UPDATE—FRAZIER PARK, CA (Tuesday, Nov. 13, 2018 at 8:30 p.m.)—This evening the death toll in the Paradise Camp fire rose to 48, with hundreds still missing. The Mountain Enterprise is working on a report about local families’ preparation plans to stay safe in the event of a local fire. See it on newsstands Thursday morning.
UPDATE—FRAZIER PARK, CA (Tuesday, Nov. 13, 2018 at 8:45 a.m.)—The Camp fire in Northern California has now claimed 42 lives and more than 200 are missing. More than 7,600 homes have been destroyed. Reports of two more deaths in the Woolsey fire in Southern California could bring that total to four. More than 400 homes have been destroyed in the Woolsey fire. Over 250,000 were evacuated.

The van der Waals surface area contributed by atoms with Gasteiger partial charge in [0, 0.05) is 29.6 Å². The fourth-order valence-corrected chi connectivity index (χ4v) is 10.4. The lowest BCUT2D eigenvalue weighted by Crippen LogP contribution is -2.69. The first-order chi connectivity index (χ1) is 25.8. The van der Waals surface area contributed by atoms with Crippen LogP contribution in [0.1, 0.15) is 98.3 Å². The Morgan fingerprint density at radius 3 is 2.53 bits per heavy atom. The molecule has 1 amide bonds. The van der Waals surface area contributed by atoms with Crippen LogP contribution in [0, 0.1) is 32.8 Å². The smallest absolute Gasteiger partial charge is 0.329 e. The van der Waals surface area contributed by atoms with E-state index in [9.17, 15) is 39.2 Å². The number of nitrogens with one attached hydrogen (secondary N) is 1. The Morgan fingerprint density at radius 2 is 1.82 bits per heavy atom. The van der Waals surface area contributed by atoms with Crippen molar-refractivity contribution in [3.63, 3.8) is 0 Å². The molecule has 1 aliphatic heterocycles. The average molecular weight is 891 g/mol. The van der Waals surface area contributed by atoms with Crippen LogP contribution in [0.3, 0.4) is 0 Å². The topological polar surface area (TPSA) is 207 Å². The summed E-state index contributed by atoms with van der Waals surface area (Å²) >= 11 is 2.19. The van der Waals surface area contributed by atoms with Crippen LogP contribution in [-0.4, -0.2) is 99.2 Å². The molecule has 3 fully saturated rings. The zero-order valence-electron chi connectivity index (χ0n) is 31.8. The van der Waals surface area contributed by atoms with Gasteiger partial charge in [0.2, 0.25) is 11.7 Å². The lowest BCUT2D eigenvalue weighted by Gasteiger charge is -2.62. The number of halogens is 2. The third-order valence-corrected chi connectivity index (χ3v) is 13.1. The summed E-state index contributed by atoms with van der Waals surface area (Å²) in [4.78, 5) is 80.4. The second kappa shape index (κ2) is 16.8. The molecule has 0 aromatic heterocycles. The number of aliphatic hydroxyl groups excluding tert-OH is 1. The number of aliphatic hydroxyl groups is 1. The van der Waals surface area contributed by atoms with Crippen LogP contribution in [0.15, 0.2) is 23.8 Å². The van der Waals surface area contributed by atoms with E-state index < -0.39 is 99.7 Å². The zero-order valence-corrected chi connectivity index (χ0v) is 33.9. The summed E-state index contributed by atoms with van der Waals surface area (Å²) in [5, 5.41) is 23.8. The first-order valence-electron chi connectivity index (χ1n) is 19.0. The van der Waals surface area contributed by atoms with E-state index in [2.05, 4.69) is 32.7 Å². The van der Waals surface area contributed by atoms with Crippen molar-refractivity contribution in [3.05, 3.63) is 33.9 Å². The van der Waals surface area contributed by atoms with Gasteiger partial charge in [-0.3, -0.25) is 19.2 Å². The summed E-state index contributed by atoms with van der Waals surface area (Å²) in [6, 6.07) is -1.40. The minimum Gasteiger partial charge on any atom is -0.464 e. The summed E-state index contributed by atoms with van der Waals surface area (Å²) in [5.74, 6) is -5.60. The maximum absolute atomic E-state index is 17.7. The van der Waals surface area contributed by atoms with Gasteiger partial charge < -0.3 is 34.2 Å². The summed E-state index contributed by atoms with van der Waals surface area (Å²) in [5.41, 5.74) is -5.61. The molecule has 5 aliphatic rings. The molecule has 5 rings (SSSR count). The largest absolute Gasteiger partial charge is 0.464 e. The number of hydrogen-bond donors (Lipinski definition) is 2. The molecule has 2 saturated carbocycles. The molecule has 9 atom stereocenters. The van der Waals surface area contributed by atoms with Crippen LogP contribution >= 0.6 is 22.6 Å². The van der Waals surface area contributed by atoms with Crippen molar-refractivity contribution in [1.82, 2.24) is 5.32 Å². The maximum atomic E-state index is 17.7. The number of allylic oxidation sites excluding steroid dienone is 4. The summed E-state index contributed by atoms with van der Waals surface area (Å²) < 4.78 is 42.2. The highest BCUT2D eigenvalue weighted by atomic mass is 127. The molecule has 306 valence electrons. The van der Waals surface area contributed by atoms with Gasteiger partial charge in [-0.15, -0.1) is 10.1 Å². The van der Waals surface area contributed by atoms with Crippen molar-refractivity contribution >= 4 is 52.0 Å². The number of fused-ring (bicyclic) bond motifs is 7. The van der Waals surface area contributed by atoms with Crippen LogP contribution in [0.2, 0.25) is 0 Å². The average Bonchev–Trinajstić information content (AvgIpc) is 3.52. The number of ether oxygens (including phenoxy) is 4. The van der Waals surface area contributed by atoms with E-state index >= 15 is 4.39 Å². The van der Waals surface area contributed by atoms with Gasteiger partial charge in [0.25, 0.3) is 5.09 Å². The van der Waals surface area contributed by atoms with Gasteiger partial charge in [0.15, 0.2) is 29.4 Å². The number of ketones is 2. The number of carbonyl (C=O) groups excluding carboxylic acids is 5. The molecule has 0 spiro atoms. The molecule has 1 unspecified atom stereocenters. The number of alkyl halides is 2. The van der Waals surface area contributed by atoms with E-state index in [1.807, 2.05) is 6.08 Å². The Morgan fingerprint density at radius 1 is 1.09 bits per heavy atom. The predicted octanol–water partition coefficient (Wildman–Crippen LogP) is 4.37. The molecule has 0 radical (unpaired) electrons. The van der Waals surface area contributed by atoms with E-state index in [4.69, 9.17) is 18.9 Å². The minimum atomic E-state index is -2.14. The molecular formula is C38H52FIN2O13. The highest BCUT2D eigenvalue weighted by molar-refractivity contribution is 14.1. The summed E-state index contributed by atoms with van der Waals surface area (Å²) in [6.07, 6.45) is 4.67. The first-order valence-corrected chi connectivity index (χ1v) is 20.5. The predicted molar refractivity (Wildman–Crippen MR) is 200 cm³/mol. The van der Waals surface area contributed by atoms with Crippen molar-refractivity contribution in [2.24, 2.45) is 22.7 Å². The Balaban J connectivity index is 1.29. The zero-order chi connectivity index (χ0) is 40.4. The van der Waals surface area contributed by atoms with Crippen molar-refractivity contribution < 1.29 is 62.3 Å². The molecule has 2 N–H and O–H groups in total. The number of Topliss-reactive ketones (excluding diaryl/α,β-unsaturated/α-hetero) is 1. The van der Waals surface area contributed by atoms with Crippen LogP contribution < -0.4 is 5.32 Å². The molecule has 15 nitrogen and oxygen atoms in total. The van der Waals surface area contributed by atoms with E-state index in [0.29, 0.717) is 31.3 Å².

UPDATE—FRAZIER PARK, CA (Monday, Nov. 12, 2018 at 7:50 a.m.)—Southern California Edison has reported to the California Public Utilities Commission that the “Big Rock 16 kV circuit” from its Chatsworth substation malfunctioned at 2:22 p.m. on November 8. The Woolsey fire was reported to 911 at about 2:24 p.m., two minutes after the utility’s reported malfunction. Edison reported that the incident occurred “Near E Street and Alfa Road” in Ventura County, which is just south of Simi Valley. The Woolsey fire burned to the beach in Malibu within 48 hours, destroying 100 homes in its path. In Northern California, Pacific Gas & Electric reported an outage in its electric utility system near the start of the Camp fire just minutes before that fire’s ignition. The causes of both fires are officially unknown at this time. As of this morning, the death toll in the Woolsey fire is two. The death toll in the Camp fire, in Paradise, CA, this morning rose to 29 with 100 people still missing.